Photo: Adrian Beney
Some good news on labour.Layoffs plummeted sequentially in October, according to Challenger, grey, and Christmas, which puts out a monthly report.
The bad news: The financial sectors and government continue to bleed.
After reaching a 28-month high in September, the number of planned job cuts announced by U.S.-based employers plunged in October to 42,759, the lowest monthly total since June. Meanwhile, planned hiring announcements approached 160,000, as several employers revealed their seasonal employment strategies.
The latest report on planned job cuts shows that downsizing activity in October declined 63 per cent from September, when employers announced 115,730 job cuts, the highest total since 132,590 in April 2009. Last month’s total was up 12.6 per cent from the 37,986 layoffs in October 2010. The report on October layoffs was released Wednesday by global outplacement firm Challenger, grey & Christmas, Inc.
To date, employers have announced a total of 521,823 planned job cuts in 2011, which is 16 per cent more than the 449,258 job cuts announced between January and October 2010. The 2011 total, however, remains well below recession levels. By this point in 2009, planned layoffs totaled 1,192,587.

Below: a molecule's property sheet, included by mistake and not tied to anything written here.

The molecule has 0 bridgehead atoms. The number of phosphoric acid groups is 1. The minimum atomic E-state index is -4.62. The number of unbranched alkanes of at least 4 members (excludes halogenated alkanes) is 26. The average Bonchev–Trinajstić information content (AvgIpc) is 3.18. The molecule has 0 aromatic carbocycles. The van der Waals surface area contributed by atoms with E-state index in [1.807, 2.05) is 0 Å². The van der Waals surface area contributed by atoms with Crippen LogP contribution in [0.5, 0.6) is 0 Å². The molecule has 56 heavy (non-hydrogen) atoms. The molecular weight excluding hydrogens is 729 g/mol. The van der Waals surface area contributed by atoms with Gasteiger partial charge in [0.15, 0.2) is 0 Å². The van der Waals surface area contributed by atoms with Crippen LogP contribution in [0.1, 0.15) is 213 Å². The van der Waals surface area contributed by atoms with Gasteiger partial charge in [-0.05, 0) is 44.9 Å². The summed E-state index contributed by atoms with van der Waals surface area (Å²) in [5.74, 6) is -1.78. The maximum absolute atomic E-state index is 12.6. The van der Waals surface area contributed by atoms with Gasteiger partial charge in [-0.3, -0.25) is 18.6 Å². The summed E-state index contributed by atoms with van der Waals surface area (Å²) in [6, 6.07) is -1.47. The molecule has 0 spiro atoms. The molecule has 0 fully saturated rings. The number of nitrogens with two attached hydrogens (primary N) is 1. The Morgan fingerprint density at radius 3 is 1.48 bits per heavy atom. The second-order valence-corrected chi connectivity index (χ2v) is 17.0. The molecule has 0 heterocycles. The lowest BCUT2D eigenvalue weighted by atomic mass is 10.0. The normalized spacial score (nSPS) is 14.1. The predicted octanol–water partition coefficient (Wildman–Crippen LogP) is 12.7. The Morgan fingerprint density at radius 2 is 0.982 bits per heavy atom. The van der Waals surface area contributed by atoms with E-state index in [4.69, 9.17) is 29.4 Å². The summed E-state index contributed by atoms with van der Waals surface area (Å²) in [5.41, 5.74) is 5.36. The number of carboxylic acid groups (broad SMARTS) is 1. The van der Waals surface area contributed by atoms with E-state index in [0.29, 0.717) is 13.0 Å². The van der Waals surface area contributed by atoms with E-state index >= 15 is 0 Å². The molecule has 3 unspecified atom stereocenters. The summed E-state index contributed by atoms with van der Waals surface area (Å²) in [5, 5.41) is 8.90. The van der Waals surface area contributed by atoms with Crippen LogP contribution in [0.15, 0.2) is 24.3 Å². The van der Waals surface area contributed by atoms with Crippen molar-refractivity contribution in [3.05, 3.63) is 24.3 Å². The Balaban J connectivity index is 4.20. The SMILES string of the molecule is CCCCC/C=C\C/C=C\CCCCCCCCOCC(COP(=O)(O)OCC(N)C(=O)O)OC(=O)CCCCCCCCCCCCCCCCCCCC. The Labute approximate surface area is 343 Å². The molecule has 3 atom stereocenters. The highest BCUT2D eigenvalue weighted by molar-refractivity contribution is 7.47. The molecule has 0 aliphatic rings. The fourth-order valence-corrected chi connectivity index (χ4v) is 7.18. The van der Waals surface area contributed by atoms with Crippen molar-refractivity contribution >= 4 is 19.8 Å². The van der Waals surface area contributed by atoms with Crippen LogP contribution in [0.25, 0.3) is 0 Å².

The biggest declines in October job cuts occurred in the financial and government sectors. After announcing 54,182 cuts to personnel levels in September, the government announced just 2,785 job cuts in October; a 95- per cent drop to the sector’s lowest monthly job-cut total since January 2009 (2,298). Job cuts in the financial sector plunged 98 per cent from 31,167 in September to 497 last month.
The government and financial sectors still remain the top job-cutting industries for the year, with 162,373 and 54,510 job cuts, respectively. And, according to John A. Challenger, chief executive officer of Challenger, grey & Christmas, the two sectors remain the most at-risk when it comes to the potential for more mass layoffs.